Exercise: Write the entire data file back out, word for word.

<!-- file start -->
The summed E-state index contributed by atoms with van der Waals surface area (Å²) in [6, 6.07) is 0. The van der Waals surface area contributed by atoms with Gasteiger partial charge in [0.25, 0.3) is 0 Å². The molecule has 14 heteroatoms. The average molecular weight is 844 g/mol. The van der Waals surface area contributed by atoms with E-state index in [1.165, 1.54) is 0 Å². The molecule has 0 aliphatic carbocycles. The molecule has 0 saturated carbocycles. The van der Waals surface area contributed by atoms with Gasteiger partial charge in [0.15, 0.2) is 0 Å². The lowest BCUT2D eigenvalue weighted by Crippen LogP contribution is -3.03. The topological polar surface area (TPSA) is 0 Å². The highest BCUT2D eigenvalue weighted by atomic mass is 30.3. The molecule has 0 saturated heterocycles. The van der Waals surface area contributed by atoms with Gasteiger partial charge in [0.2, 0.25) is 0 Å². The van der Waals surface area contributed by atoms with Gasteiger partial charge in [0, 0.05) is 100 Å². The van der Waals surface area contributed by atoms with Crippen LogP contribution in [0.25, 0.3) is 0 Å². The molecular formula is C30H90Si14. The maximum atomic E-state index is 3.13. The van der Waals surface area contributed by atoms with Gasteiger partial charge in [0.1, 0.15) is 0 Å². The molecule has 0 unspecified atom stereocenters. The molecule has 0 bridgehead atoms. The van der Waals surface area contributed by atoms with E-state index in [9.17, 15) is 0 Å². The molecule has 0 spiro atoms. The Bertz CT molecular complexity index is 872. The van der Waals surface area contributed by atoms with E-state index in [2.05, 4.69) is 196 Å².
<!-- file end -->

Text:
The summed E-state index contributed by atoms with van der Waals surface area (Å²) in [6, 6.07) is 0. The van der Waals surface area contributed by atoms with Gasteiger partial charge in [0.25, 0.3) is 0 Å². The molecule has 14 heteroatoms. The average molecular weight is 844 g/mol. The van der Waals surface area contributed by atoms with E-state index in [1.165, 1.54) is 0 Å². The molecule has 0 aliphatic carbocycles. The molecule has 0 saturated carbocycles. The van der Waals surface area contributed by atoms with Gasteiger partial charge in [0.15, 0.2) is 0 Å². The lowest BCUT2D eigenvalue weighted by Crippen LogP contribution is -3.03. The topological polar surface area (TPSA) is 0 Å². The highest BCUT2D eigenvalue weighted by atomic mass is 30.3. The molecule has 0 saturated heterocycles. The van der Waals surface area contributed by atoms with Gasteiger partial charge in [0.2, 0.25) is 0 Å². The van der Waals surface area contributed by atoms with Gasteiger partial charge in [0, 0.05) is 100 Å². The van der Waals surface area contributed by atoms with Crippen LogP contribution in [0.25, 0.3) is 0 Å². The molecular formula is C30H90Si14. The maximum atomic E-state index is 3.13. The van der Waals surface area contributed by atoms with Gasteiger partial charge in [0.1, 0.15) is 0 Å². The molecule has 0 unspecified atom stereocenters. The molecule has 0 bridgehead atoms. The van der Waals surface area contributed by atoms with E-state index in [9.17, 15) is 0 Å². The molecule has 0 spiro atoms. The Bertz CT molecular complexity index is 872. The van der Waals surface area contributed by atoms with E-state index in [2.05, 4.69) is 196 Å².